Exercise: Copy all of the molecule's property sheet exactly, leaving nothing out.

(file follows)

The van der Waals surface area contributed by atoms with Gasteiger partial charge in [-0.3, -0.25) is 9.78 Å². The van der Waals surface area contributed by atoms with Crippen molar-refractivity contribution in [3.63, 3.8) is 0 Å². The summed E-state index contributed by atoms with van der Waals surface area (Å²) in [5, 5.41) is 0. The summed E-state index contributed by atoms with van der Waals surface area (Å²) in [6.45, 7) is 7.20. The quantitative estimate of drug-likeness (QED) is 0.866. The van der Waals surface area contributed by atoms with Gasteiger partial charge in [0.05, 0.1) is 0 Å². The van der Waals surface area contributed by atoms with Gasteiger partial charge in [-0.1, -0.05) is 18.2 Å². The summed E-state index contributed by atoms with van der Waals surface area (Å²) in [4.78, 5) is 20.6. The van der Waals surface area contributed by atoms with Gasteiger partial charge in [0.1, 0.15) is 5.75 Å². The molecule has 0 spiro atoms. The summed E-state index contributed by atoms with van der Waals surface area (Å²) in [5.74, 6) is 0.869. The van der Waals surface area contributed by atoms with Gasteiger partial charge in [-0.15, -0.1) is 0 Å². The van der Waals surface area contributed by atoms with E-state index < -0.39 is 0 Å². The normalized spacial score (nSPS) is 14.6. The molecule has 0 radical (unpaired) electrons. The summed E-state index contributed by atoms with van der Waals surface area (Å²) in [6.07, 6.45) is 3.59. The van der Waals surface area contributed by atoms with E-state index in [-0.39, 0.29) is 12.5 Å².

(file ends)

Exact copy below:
The van der Waals surface area contributed by atoms with Gasteiger partial charge in [-0.3, -0.25) is 9.78 Å². The van der Waals surface area contributed by atoms with Crippen molar-refractivity contribution in [3.63, 3.8) is 0 Å². The summed E-state index contributed by atoms with van der Waals surface area (Å²) in [5, 5.41) is 0. The summed E-state index contributed by atoms with van der Waals surface area (Å²) in [6.45, 7) is 7.20. The quantitative estimate of drug-likeness (QED) is 0.866. The van der Waals surface area contributed by atoms with Gasteiger partial charge in [0.05, 0.1) is 0 Å². The van der Waals surface area contributed by atoms with Gasteiger partial charge in [-0.1, -0.05) is 18.2 Å². The summed E-state index contributed by atoms with van der Waals surface area (Å²) in [4.78, 5) is 20.6. The van der Waals surface area contributed by atoms with Gasteiger partial charge in [0.1, 0.15) is 5.75 Å². The molecule has 0 spiro atoms. The summed E-state index contributed by atoms with van der Waals surface area (Å²) in [5.74, 6) is 0.869. The van der Waals surface area contributed by atoms with Gasteiger partial charge in [-0.15, -0.1) is 0 Å². The van der Waals surface area contributed by atoms with E-state index < -0.39 is 0 Å². The normalized spacial score (nSPS) is 14.6. The molecule has 0 radical (unpaired) electrons. The summed E-state index contributed by atoms with van der Waals surface area (Å²) in [6.07, 6.45) is 3.59. The van der Waals surface area contributed by atoms with E-state index in [-0.39, 0.29) is 12.5 Å².